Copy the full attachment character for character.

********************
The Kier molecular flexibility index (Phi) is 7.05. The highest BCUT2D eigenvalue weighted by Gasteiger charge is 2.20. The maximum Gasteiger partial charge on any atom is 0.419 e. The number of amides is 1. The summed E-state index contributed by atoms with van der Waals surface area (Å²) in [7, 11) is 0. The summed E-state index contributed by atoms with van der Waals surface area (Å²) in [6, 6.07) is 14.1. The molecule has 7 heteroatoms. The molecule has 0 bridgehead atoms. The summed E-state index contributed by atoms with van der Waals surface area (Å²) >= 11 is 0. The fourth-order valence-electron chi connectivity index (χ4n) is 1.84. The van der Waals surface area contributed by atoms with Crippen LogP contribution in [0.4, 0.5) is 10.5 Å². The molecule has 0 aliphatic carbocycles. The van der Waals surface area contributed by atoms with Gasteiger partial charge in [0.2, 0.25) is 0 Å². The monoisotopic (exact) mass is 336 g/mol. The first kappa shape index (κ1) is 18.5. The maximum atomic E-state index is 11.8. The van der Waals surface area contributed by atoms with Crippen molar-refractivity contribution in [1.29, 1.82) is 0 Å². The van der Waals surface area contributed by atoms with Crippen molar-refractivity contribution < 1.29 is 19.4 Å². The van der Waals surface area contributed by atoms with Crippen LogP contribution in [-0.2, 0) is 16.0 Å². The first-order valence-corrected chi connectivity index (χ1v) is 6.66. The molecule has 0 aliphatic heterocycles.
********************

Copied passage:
The Kier molecular flexibility index (Phi) is 7.05. The highest BCUT2D eigenvalue weighted by Gasteiger charge is 2.20. The maximum Gasteiger partial charge on any atom is 0.419 e. The number of amides is 1. The summed E-state index contributed by atoms with van der Waals surface area (Å²) in [7, 11) is 0. The summed E-state index contributed by atoms with van der Waals surface area (Å²) in [6, 6.07) is 14.1. The molecule has 7 heteroatoms. The molecule has 0 bridgehead atoms. The summed E-state index contributed by atoms with van der Waals surface area (Å²) >= 11 is 0. The fourth-order valence-electron chi connectivity index (χ4n) is 1.84. The van der Waals surface area contributed by atoms with Crippen LogP contribution in [0.4, 0.5) is 10.5 Å². The molecule has 0 aliphatic carbocycles. The van der Waals surface area contributed by atoms with Gasteiger partial charge in [0.2, 0.25) is 0 Å². The monoisotopic (exact) mass is 336 g/mol. The first kappa shape index (κ1) is 18.5. The maximum atomic E-state index is 11.8. The van der Waals surface area contributed by atoms with Crippen molar-refractivity contribution in [1.29, 1.82) is 0 Å². The van der Waals surface area contributed by atoms with Crippen molar-refractivity contribution < 1.29 is 19.4 Å². The van der Waals surface area contributed by atoms with Crippen LogP contribution in [-0.2, 0) is 16.0 Å². The first-order valence-corrected chi connectivity index (χ1v) is 6.66. The molecule has 0 aliphatic heterocycles.